YOU ARE ONE OF THEM, by Elliott Holt. The Penguin Press, 293 pp., $26.95.
In 1982, an American girl named Samantha Smith wrote a letter to Yuri Andropov, pleading for peace. This led to her being invited by the Soviet leader to visit the U.S.S.R. The media coverage of her trip was closely monitored by then-8-year-old Elliott Holt, growing up in Cold War-era Washington.
Holt apparently has been thinking about this incident ever since, as it forms the basis for her debut novel, "You Are One of Them," a genre-bending story of female friendship with a macho streak of spy-novel intrigue.
Holt's narrator is Sarah Zuckerman, a girl damaged by her younger sister's death and her parents' divorce, and further hamstrung by her mother's anxiety issues. Then, fortune delivers a fresh-faced new neighbor, Jennifer Jones. "I'd never had a best friend," Sarah explains, "but I didn't tell Jenny that. I didn't tell her that until she came along, I'd never felt like I belonged anywhere."
As her mother and the media obsess over images of nuclear disaster and intimations of war, Sarah writes a letter to Andropov. Jenny says she'll write one, too. A few months later, The Washington Post calls the Jones' house; Jenny's letter has been published in Pravda. Andropov writes her back: "The Soviet people are for friendship and peace." Soon Jenny is an international celebrity, on her way to the U.S.S.R. with her family.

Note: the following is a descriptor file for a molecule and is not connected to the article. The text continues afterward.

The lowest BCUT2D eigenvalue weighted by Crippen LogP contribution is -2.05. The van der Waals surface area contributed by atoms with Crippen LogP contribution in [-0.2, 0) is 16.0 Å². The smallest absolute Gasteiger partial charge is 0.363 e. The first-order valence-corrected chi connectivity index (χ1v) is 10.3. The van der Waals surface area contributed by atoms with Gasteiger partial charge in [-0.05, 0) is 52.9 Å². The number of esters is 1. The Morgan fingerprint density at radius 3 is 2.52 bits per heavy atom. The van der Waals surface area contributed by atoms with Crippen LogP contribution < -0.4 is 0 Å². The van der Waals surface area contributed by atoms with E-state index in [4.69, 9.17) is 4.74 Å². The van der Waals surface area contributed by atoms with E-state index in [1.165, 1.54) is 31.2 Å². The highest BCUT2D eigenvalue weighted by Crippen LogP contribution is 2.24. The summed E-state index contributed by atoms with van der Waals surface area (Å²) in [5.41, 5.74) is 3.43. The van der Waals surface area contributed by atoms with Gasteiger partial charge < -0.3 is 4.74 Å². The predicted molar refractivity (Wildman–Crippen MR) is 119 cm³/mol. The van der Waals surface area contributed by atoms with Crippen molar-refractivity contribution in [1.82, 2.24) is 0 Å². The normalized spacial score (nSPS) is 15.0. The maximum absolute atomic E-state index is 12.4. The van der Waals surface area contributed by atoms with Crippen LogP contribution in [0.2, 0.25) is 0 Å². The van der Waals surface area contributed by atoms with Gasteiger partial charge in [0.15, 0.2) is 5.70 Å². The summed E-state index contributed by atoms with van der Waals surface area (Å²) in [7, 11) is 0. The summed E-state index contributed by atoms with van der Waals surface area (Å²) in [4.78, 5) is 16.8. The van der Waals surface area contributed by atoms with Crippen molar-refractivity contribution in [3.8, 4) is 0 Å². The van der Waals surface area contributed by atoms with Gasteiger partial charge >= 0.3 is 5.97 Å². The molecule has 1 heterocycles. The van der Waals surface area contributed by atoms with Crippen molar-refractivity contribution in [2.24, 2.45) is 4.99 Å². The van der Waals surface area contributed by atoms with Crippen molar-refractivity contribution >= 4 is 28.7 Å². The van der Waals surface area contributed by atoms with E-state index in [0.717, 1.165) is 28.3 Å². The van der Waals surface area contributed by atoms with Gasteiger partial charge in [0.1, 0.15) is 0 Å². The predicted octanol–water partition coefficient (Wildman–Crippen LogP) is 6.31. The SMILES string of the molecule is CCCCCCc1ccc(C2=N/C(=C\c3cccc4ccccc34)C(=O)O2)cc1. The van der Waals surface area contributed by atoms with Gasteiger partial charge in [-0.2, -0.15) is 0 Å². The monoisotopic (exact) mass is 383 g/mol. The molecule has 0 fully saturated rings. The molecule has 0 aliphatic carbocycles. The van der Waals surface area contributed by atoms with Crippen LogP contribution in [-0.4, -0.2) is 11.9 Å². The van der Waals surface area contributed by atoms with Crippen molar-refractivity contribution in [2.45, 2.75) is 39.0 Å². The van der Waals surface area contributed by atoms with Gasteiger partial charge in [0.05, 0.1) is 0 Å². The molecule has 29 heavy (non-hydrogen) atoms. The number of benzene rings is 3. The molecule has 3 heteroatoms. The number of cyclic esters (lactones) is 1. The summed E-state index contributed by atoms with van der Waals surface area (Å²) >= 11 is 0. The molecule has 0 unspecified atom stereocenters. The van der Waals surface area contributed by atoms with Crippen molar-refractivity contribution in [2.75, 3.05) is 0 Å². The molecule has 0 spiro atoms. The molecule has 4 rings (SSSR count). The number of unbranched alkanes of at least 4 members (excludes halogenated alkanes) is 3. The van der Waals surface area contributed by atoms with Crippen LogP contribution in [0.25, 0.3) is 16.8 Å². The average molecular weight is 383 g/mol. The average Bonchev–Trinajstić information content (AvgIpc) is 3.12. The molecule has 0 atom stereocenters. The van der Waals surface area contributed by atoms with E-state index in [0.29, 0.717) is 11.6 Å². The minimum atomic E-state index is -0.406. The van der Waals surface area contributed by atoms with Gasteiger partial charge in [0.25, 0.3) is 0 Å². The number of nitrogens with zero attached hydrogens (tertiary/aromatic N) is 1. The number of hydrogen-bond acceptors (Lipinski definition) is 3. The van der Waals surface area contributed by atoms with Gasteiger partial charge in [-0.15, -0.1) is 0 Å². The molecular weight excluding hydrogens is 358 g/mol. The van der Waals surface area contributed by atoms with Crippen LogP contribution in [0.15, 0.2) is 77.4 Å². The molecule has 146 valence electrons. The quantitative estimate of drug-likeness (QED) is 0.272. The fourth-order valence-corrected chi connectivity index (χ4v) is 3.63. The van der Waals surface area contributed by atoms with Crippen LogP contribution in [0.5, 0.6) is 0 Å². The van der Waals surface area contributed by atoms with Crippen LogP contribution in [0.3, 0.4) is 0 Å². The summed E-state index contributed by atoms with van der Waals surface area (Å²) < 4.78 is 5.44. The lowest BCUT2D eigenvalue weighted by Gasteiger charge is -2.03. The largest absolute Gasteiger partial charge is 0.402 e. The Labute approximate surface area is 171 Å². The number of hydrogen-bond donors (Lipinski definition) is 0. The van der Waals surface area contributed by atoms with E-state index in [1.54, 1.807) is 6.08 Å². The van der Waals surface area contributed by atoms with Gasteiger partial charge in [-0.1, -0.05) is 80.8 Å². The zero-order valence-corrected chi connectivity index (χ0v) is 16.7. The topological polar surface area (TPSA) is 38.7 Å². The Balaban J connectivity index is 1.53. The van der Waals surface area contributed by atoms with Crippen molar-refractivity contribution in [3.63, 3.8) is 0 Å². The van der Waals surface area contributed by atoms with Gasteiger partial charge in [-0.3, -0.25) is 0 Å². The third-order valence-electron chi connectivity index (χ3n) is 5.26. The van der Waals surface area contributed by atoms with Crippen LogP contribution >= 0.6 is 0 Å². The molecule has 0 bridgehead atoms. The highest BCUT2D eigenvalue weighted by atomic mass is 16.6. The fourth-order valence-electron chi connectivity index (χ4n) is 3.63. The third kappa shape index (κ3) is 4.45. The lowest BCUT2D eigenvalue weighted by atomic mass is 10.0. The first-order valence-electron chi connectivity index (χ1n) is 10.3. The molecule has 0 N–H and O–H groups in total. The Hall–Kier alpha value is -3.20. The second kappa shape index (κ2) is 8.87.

To Sarah's bewilderment and despair, there is never any mention of her letter.
The plot from there is tricky. Suffice it to say that after the Joneses return, the girls' friendship is never the same, and later the whole family is killed in a plane crash. Sarah is overwhelmed by confusion and loss.
Ten years later, she receives a letter from Russia suggesting that Jenny may be alive. The second half of the book takes place in Moscow, where Svetlana, the author of the letter, was Jenny's designated "friend" during the 1983 publicity trip. Though she invited Sarah to come learn the truth, she is now evasive. "You Americans love truth," she tells Sarah derisively. "You want the truth, and you ask for it like eggs you order for breakfast. Today I want my truth sunny side up! And tomorrow hard-boiled."
To unscramble the truth takes Sarah longer than she expected, but her months in the frozen city with its endless drinking, smoking and cynicism make for a quick read. The ambiguous resolution won't satisfy all readers, but it is true to Holt's theme: There are things, and people, we can never absolutely know.